He pointed to the First Amendment as the foundation of this country, the bedrock of all the other freedoms we have, including the liberal education the students just received. Elsewhere freedom of speech is under attack.
“Across almost the entire Middle East, free thought can bring punishment or death…the same is true in Bangladesh, Pakistan, across great swathes of Africa. These past years the public space for free thought in Russia has been shrinking. In China state …[there is] a level of thought repression unprecedented in human history.”
This week (11/2/15) the director of a Ukrainian language library in Moscow was placed under house arrest for allowing access to banned Ukrainian books. In Iran two poets were sentenced to long prison terms and flogging for their poetic writings that were said to offend anti-Western factions.
In Saudi Arabia Raif Badawi was awarded the Sakharov Prize for Freedom of Thought. Badawi is a writer and blogger who has been jailed, fined, and flogged. He has been sentenced to 1,000 lashes and is serving a 10-year prison sentence for insulting Islam on his website.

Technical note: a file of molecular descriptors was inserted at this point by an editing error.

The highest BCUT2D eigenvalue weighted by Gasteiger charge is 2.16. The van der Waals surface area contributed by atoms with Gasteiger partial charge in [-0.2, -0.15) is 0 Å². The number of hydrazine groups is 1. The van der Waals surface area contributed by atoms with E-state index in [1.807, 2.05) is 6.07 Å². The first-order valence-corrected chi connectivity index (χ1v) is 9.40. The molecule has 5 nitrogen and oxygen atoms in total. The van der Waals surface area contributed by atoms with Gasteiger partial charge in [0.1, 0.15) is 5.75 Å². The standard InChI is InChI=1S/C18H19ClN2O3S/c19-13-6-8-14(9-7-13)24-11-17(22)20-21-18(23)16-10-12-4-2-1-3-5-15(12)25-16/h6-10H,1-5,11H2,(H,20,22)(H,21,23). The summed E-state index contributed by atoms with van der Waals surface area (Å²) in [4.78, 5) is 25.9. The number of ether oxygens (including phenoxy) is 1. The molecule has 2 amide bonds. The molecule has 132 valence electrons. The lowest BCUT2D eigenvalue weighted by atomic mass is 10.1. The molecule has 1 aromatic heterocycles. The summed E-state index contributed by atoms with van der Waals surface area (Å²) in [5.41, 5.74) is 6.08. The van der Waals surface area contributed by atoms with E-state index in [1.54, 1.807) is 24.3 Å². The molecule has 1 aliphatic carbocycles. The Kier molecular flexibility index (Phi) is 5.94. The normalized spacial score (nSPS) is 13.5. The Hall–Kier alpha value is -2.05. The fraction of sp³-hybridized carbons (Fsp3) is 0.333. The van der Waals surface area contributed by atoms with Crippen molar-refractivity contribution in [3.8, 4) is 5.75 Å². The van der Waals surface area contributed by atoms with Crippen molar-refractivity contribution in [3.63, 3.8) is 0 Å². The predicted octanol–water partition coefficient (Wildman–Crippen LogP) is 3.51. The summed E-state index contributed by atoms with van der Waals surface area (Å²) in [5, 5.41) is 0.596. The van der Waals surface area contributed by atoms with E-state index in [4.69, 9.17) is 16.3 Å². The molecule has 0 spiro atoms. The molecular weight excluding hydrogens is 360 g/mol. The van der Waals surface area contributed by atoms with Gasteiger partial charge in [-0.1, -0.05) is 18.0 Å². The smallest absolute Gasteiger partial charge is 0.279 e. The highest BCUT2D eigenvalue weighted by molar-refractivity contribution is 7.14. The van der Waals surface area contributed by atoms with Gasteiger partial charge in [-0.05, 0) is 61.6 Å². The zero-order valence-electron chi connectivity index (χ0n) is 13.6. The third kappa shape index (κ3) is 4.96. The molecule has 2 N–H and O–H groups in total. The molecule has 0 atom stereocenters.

The authorities also jailed Badawi’s lawyer who was sentenced last year to 15 years in prison for “undermining the government, inciting public opinion, and insulting the judiciary.”
In China over 30 individuals (doctors, lawyers, students, teachers, writers, etc,) have been detained, jailed or exiled for defending free speech or their pro-democracy views.
McEwan spoke of the brutal attacks on the French satirical magazine Charlie Hebdo and the puzzling objections of some of the writers attending the recent American PEN gathering to defend free speech throughout the world.
At times free expression has been threatened in this country. One need only remember the era of Senator Joseph McCarthy and his reckless, unsubstantiated accusations. Even during the administration of George Bush, I felt that free speech was limited in some areas. And the same was true during the Vietnam-era protests.
McEwan called on the students to remember the words of Voltaire: “I disapprove of what you say, but I will defend to the death your right to say it.”
He concluded his address by quoting George Washington: “If the freedom of speech is taken away then, dumb and silent, we may be led like sheep to the slaughter.”
We live in a privileged time in this country with unlimited freedoms that we usually take for granted. We never can be reminded too often of the liberties we enjoy. At the same time, there are always potential threats to these freedoms.
I am reminded of what Thomas Jefferson was said to have remarked, “Eternal vigilance is the price of liberty.”